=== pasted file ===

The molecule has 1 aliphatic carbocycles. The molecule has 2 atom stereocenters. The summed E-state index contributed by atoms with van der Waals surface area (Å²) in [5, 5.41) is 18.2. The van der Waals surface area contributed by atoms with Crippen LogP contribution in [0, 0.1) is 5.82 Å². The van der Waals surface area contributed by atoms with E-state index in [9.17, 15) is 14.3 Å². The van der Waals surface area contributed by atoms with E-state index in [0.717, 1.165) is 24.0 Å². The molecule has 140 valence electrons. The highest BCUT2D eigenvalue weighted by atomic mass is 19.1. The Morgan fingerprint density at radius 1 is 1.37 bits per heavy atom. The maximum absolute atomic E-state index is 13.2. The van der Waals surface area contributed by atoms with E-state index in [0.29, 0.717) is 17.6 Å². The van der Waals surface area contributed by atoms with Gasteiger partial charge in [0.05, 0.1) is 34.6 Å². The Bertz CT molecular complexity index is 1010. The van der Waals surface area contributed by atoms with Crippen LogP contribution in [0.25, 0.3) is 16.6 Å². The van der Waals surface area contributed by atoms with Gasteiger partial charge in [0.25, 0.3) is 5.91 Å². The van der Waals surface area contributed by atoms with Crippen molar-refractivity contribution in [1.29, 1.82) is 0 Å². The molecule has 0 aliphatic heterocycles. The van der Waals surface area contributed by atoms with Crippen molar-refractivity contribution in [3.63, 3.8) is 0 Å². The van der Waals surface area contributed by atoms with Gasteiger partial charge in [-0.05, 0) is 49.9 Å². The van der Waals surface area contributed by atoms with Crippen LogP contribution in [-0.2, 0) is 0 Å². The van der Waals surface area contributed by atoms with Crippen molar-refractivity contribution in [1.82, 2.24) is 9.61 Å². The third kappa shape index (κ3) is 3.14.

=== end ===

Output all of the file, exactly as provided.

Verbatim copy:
The molecule has 1 aliphatic carbocycles. The molecule has 2 atom stereocenters. The summed E-state index contributed by atoms with van der Waals surface area (Å²) in [5, 5.41) is 18.2. The van der Waals surface area contributed by atoms with Crippen LogP contribution in [0, 0.1) is 5.82 Å². The van der Waals surface area contributed by atoms with E-state index in [9.17, 15) is 14.3 Å². The van der Waals surface area contributed by atoms with E-state index in [0.717, 1.165) is 24.0 Å². The molecule has 140 valence electrons. The highest BCUT2D eigenvalue weighted by atomic mass is 19.1. The Morgan fingerprint density at radius 1 is 1.37 bits per heavy atom. The maximum absolute atomic E-state index is 13.2. The van der Waals surface area contributed by atoms with E-state index in [0.29, 0.717) is 17.6 Å². The van der Waals surface area contributed by atoms with Gasteiger partial charge in [0.05, 0.1) is 34.6 Å². The Bertz CT molecular complexity index is 1010. The van der Waals surface area contributed by atoms with Crippen LogP contribution in [0.25, 0.3) is 16.6 Å². The van der Waals surface area contributed by atoms with Gasteiger partial charge in [0.25, 0.3) is 5.91 Å². The van der Waals surface area contributed by atoms with Crippen molar-refractivity contribution in [1.29, 1.82) is 0 Å². The molecule has 0 aliphatic heterocycles. The van der Waals surface area contributed by atoms with Crippen molar-refractivity contribution in [3.63, 3.8) is 0 Å². The van der Waals surface area contributed by atoms with Gasteiger partial charge in [-0.05, 0) is 49.9 Å². The van der Waals surface area contributed by atoms with Crippen LogP contribution in [-0.2, 0) is 0 Å². The van der Waals surface area contributed by atoms with Crippen molar-refractivity contribution in [1.82, 2.24) is 9.61 Å². The third kappa shape index (κ3) is 3.14.